The June Vision 2020 webinar discussed bold ideas for economic structural change and racial justice.Eliminate banks as the “middleman” for federal anti-recession aid. Cancel all student loan debt. Give workers a say in how their workplaces reopen and empower them to form unions. Provide federal relief to childcare programs to prevent them from shutting down permanently. Get Congress to do its job so the Federal Reserve can get out of the business of making fiscal policy.

These ideas for generating strong, sustainable, and broad-based economic growth and achieving racial justice in the wake of the coronavirus recession were put on the virtual table during a June 25 webinar sponsored by the Washington Center for Equitable Growth. “Vision 2020: Focusing on economic recovery and

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Elevating economic research on racist violence and exclusion in the United States

June 5, 2020

On May 25, 2020, a police officer murdered George Floyd in Minneapolis, Minnesota. This public killing was one of the most recent murders of Black people either by law enforcement or by civilians who faced no immediate consequences for their actions. Earlier in the month, the two men who shot and killed Ahmaud Arbery, a Black man out for a run in Georgia, were finally arrested for the February shooting, but only after national attention and sustained public outrage. The case of Breonna Taylor, an emergency medical technician murdered by police in Louisville, Kentucky as she lay in her own bed, similarly took months to gain national attention. These and so many other tragedies—the lost lives of Tony McDade, David McAtee, and far too many others—underscore the unacceptable view of the

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One year later: Recession Ready and the coronavirus recession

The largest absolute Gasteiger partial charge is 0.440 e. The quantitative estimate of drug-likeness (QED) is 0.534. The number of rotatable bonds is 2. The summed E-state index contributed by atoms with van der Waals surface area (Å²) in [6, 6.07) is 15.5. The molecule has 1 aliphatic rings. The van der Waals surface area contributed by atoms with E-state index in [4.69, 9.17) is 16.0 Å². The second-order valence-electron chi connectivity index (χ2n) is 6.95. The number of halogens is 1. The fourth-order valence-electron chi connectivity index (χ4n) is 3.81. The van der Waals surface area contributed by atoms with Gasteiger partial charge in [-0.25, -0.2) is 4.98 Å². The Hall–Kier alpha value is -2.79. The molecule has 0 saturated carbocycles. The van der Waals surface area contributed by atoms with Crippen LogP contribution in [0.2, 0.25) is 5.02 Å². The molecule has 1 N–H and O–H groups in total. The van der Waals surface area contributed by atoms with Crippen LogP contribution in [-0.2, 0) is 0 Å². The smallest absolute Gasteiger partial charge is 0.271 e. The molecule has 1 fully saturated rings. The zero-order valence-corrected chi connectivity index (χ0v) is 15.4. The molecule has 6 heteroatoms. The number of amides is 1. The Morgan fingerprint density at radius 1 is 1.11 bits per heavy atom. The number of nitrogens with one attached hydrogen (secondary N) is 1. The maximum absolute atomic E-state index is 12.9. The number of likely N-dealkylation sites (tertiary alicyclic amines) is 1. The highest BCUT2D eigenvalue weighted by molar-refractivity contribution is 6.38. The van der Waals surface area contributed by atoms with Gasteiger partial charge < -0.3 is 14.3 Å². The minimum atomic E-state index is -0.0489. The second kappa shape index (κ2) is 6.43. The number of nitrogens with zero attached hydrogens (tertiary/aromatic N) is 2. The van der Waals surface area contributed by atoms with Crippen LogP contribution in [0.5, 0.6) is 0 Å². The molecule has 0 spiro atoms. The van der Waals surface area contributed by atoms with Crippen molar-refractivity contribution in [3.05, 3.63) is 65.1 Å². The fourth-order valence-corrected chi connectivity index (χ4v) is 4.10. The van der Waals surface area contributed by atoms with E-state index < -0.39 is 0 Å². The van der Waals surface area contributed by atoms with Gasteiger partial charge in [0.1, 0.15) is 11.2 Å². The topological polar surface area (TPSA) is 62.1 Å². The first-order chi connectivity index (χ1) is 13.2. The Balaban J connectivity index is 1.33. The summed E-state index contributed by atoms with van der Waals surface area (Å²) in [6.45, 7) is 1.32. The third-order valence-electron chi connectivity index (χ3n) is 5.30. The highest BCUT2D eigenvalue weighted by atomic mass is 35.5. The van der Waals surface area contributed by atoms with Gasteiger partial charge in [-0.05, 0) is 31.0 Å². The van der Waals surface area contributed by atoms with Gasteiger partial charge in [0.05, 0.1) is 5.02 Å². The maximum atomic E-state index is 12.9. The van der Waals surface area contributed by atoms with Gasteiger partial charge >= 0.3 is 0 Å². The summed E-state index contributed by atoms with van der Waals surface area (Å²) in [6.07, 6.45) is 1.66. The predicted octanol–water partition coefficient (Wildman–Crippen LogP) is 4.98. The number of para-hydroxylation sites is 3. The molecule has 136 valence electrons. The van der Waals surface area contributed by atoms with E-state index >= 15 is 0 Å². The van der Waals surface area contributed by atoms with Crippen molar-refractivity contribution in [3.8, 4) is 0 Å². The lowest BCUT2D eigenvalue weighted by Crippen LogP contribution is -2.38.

June 1, 2020

Proposals put forth can help support communities, stabilize the economy amid coronavirus recession
One year ago, long before the risks of the new coronavirus and the ensuing recession enveloped our nation, the Washington Center for Equitable Growth, in partnership with The Hamilton Project, released Recession Ready: Fiscal Policies to Stabilize the American Economy. This book advanced a set of evidence-based policy ideas for shortening and easing the adverse consequences of the next recession with the use of triggers that would increase aid to households and states during an economic crisis and only recede when economic conditions warranted. Experts from academia and the policy community proposed six big ideas, including two new initiatives and four improvements to existing

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Coronavirus recession: How to get the U.S. economy back on track

May 26, 2020

Equitable Growth launches new lecture series with inaugural event featuring Claudia Sahm on the economic crisis
Amid our nation’s health and economic crises, government officials must do more. They must use research and evidence-based polices to support people today and strengthen our economic future. The Washington Center for Equitable Growth is dedicated to promoting research that elevates effective and inclusive policies. Our new lecture series will highlight the latest economic research in order to provide policymakers with evidence-backed solutions to advance sustainable, broad-based growth.
Our first lecture in the series on May 19 was online. Claudia Sahm, who joined Equitable Growth 6 months ago as the director of macroeconomic policy, inaugurated this lecture series.

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The latest research on the public health and economic costs and benefits of containing the coronavirus pandemic

April 6, 2020